Transportation Infrastructure: Central Artery/Tunnel Project Faces Continued Financial Uncertainties
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Transportation Infrastructure: Central Artery/Tunnel Project Faces Continued Financial Uncertainties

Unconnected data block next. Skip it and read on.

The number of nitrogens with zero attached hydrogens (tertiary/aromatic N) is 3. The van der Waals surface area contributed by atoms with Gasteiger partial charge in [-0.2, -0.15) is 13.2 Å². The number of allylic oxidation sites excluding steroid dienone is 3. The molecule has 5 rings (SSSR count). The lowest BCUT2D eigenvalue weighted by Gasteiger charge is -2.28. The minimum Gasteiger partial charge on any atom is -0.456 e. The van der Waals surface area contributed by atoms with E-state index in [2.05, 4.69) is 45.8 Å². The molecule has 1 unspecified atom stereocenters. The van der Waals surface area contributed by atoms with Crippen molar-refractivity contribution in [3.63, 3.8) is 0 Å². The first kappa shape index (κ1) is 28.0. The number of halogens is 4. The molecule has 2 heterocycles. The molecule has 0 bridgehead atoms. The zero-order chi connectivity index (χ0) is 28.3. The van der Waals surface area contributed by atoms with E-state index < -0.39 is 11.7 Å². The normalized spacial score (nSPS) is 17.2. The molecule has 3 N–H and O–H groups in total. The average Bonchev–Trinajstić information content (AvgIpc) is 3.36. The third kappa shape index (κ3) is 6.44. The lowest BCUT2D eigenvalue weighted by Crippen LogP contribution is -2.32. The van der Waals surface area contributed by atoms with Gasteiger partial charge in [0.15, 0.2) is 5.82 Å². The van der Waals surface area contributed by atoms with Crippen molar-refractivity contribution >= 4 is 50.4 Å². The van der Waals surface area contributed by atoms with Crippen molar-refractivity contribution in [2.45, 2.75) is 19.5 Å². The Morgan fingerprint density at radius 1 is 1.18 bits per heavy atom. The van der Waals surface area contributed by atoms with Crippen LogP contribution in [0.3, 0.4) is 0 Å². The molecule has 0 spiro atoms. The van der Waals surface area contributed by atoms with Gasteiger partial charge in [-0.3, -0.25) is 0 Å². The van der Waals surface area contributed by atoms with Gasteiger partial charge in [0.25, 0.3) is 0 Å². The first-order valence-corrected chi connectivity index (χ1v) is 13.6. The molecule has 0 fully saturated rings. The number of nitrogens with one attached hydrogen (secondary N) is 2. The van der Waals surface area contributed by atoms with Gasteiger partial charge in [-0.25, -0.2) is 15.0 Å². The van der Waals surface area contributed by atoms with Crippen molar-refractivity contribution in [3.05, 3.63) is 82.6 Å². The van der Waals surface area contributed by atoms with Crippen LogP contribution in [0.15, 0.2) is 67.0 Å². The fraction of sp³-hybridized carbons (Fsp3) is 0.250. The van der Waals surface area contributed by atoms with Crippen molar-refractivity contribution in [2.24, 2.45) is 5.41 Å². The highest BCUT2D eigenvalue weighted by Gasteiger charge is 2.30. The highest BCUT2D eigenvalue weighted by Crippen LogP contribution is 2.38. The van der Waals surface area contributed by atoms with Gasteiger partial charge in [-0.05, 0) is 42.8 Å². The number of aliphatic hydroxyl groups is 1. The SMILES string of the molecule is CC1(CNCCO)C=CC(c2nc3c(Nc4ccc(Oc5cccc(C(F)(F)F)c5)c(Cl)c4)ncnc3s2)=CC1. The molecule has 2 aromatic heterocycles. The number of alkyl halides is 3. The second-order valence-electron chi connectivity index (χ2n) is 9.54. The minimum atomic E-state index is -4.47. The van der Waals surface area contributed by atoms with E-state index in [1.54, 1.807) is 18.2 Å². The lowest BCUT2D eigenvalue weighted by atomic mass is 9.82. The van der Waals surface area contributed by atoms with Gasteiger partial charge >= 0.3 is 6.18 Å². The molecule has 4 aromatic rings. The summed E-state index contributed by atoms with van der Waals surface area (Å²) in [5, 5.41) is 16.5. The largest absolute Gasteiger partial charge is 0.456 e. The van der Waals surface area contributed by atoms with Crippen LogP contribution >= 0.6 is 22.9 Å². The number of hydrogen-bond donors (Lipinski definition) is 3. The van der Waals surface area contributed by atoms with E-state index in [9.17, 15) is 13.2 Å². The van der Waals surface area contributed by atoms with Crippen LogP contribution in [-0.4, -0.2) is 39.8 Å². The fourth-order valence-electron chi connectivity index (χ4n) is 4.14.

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      At a cost of over $1 billion a mile, the Central Artery/Tunnel project - an Interstate Highway System project in Boston, Massachusetts - is one of the largest, most complex, and most expensive highway construction projects ever undertaken. In response to concerns about increasing costs of this project and the uncertainties associated with its financing, the General Accounting Office (GAO) was requested to evaluate (1) the estimated total cost of the Central Artery/Tunnel project and (2) the Commonwealth of Massachusetts' plans for financing it. Briefly, the GAO found the following: Massachusetts' official estimate of the total cost of the Central Artery/Tunnel project, as updated in January 1996, is $7.8 billion. However, that estimate excludes over $1 billion in costs that were included in previous estimates and does not account for the effects of inflation. The GAO's analysis shows that the project's costs would total $10.4 billion if the excluded costs and the effects of inflation were considered. Moreover, the $10.4 billion assumes that the state will be 100% successful in meeting the aggressive cost containment goals established in 1995 for the project. Closely monitoring the project's cost performance is important because the total costs could exceed $11 billion if historic patterns of cost growth, rather than the project's cost containment goals, prevail. Massachusetts plans to finance the Central Artery/Tunnel project with federal and state funds; however, this funding may not be sufficient to complete the project as scheduled by 2004. Massachusetts intends to pay for some of the project over a number of years. However, due to identified shortfalls in the state's finance plans, when the bills come due funding may not be available to pay them. While Massachusetts has identified several options for covering these shortfalls, it has not yet selected one. If the Secretary is to approve these contracts, it is critical that a plan be developed to ensure
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